Summit CEO Hall awarded $1-million cleantech challenge prize

Projected demand for lithium, largely driven by the EV industry.[9]

The other finalists

The other projects were interesting and relevant. Evelyn Allen’s (Evercloak) work with graphene nanofilms could have a wide variety of applications. Julie Angus’s (Open Ocean Robotics) long-duration, solar-powered marine boats have already seen use in oceanic surveillance projects. Nivatha Balendra’s (Dispersa) biodegradable lipids could see service in cleaning anything from oil spills to household spills. Alexandra Tavasoli’s (Solistra) photocatalysts show promise for efficiently removing CO2 from power plants. Luna Yu (Genecis) is forging ahead with plans to produce bioplastics from organic waste.[10]

Perspective

In the recent article Climate change – environmental emergency or economic opportunity?, we spoke about the economic drivers behind CO2 management and environmental initiatives. These drivers directly and indirectly support the development of clean technologies. Although we cannot predict which innovative ideas will be successful, the WIC Challenge is another example of environmental and economically driven innovations.

We continue to predict change, and we predict it soon. Perhaps the WIC winner, Amanda Hall, and members of the finalist group will be part of that change.

 

References

[1] MARS Discovery District, Women In Cleantech Challenge Process

[2] MARS Discovery District, Women In Cleantech Challenge Process

[3] Barry Chong, November 3, 2021, Collaboration over competition: How six rival entrepreneurs united to grow their companies, NARS Discovery District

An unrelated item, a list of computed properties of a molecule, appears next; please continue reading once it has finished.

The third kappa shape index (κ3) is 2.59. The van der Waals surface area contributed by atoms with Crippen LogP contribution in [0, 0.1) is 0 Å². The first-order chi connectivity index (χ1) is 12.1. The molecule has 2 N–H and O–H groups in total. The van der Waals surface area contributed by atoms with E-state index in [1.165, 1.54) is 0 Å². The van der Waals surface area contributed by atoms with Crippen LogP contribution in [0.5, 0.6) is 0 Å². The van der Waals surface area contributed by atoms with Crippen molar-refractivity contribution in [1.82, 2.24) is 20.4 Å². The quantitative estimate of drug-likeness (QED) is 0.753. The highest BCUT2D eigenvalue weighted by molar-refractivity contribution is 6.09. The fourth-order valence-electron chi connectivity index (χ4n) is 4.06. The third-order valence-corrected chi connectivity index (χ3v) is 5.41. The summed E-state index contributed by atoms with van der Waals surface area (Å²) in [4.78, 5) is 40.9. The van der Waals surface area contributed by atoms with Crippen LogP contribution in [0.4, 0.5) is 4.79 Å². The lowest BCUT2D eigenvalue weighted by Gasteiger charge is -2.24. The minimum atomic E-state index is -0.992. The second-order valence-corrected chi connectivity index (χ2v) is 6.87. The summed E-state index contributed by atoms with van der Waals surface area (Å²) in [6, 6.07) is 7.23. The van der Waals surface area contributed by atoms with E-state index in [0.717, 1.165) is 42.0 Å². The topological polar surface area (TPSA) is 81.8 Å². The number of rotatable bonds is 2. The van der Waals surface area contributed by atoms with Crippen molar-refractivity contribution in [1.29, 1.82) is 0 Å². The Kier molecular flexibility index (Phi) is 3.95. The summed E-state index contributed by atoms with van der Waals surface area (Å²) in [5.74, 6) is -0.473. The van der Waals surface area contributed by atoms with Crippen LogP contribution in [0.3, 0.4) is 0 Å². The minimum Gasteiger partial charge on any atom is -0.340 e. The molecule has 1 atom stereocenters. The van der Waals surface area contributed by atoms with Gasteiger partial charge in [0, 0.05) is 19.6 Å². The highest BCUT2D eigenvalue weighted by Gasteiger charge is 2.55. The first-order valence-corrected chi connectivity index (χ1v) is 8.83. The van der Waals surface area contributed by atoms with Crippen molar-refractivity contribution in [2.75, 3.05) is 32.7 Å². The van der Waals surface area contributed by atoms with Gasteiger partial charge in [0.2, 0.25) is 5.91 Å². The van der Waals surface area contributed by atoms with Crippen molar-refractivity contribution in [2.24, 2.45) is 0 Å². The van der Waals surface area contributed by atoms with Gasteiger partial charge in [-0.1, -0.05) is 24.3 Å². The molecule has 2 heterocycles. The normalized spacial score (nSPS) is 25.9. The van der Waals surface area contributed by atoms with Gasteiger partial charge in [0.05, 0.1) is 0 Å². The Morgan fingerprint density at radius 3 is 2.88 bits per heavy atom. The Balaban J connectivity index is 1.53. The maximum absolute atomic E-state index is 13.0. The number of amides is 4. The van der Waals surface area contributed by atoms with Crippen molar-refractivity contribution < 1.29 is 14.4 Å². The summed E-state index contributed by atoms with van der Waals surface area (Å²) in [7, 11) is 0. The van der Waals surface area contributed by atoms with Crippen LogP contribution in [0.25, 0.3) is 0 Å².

[4] BNN Bloomberg, October 6, 2021, Our technology helps miners extract lithium in a more sustainable way: Summit Nanotech CEO

[5] BNN Bloomberg, October 6, 2021, Our technology helps miners extract lithium in a more sustainable way: Summit Nanotech CEO

[6] Fastmarkets staff, July 22, 2021, Lithium supply and demand to 2030

[7] Wayland, Michael, October 26, 2021, Americans are buying Teslas, not EVS, but experts say that’s about to change, CNBC

[8] Garside, M., September 16, 2021, Global projection of total lithium demand 2016-2030, Statista

[9] Garside, M., September 16, 2021, Global projection of total lithium demand 2016-2030, Statista

[10] Barry Chong, November 3, 2021, Collaboration over competition: How six rival entrepreneurs united to grow their companies

Lee Hunt
Lee Hunt
Lee Hunt is the author of the Dynamicist Trilogy. He was formerly a professional geophysicist, CSEG Distinguished Lecturer, and is currently a writer and ironman triathlete.
spot_img

BIG Wrap

U.S. Gaza pier knocked out of action by heavy seas

(BBC News) A temporary pier built by the US military to deliver aid to Gaza has been damaged by heavy seas and will take...

Civilian deaths in Rafah strike a tragic mishap, Netanyahu says

(BBC News) Israeli Prime Minister Benjamin Netanyahu says the strike that killed scores of displaced Palestinians in Rafah on Sunday was a "tragic mishap", amid...